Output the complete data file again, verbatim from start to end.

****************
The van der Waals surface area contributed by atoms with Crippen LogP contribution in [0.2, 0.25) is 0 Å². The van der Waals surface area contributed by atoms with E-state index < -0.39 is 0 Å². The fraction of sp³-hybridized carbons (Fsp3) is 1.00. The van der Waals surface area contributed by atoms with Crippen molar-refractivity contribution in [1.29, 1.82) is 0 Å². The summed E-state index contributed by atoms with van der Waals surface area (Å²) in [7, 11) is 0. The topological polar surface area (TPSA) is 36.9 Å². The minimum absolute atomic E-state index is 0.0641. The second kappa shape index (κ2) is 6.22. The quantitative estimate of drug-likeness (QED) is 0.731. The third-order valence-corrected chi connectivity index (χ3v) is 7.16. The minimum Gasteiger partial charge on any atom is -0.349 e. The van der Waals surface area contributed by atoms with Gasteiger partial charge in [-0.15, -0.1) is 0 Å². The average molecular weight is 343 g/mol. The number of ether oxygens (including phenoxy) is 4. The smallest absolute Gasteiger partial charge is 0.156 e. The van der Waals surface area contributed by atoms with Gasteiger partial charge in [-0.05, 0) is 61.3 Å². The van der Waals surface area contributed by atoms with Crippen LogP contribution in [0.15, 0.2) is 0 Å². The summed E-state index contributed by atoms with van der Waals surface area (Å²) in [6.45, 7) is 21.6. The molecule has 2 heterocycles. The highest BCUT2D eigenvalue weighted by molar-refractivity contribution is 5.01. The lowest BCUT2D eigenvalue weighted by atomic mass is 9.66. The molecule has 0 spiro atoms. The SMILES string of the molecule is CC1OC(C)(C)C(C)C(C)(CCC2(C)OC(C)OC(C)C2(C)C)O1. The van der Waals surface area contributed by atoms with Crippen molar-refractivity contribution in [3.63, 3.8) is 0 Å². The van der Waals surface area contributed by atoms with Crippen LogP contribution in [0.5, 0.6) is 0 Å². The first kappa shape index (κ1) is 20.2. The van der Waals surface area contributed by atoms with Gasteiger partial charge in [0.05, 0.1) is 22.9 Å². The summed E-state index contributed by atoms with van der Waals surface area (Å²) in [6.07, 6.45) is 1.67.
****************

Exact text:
The van der Waals surface area contributed by atoms with Crippen LogP contribution in [0.2, 0.25) is 0 Å². The van der Waals surface area contributed by atoms with E-state index < -0.39 is 0 Å². The fraction of sp³-hybridized carbons (Fsp3) is 1.00. The van der Waals surface area contributed by atoms with Crippen molar-refractivity contribution in [1.29, 1.82) is 0 Å². The summed E-state index contributed by atoms with van der Waals surface area (Å²) in [7, 11) is 0. The topological polar surface area (TPSA) is 36.9 Å². The minimum absolute atomic E-state index is 0.0641. The second kappa shape index (κ2) is 6.22. The quantitative estimate of drug-likeness (QED) is 0.731. The third-order valence-corrected chi connectivity index (χ3v) is 7.16. The minimum Gasteiger partial charge on any atom is -0.349 e. The van der Waals surface area contributed by atoms with Gasteiger partial charge in [-0.15, -0.1) is 0 Å². The average molecular weight is 343 g/mol. The number of ether oxygens (including phenoxy) is 4. The smallest absolute Gasteiger partial charge is 0.156 e. The van der Waals surface area contributed by atoms with Gasteiger partial charge in [-0.05, 0) is 61.3 Å². The van der Waals surface area contributed by atoms with Crippen LogP contribution in [0.15, 0.2) is 0 Å². The summed E-state index contributed by atoms with van der Waals surface area (Å²) in [6.45, 7) is 21.6. The molecule has 2 heterocycles. The highest BCUT2D eigenvalue weighted by molar-refractivity contribution is 5.01. The lowest BCUT2D eigenvalue weighted by atomic mass is 9.66. The molecule has 0 spiro atoms. The SMILES string of the molecule is CC1OC(C)(C)C(C)C(C)(CCC2(C)OC(C)OC(C)C2(C)C)O1. The van der Waals surface area contributed by atoms with Crippen molar-refractivity contribution in [3.63, 3.8) is 0 Å². The van der Waals surface area contributed by atoms with Crippen LogP contribution in [0.5, 0.6) is 0 Å². The first kappa shape index (κ1) is 20.2. The van der Waals surface area contributed by atoms with Gasteiger partial charge in [0.05, 0.1) is 22.9 Å². The summed E-state index contributed by atoms with van der Waals surface area (Å²) in [6.07, 6.45) is 1.67.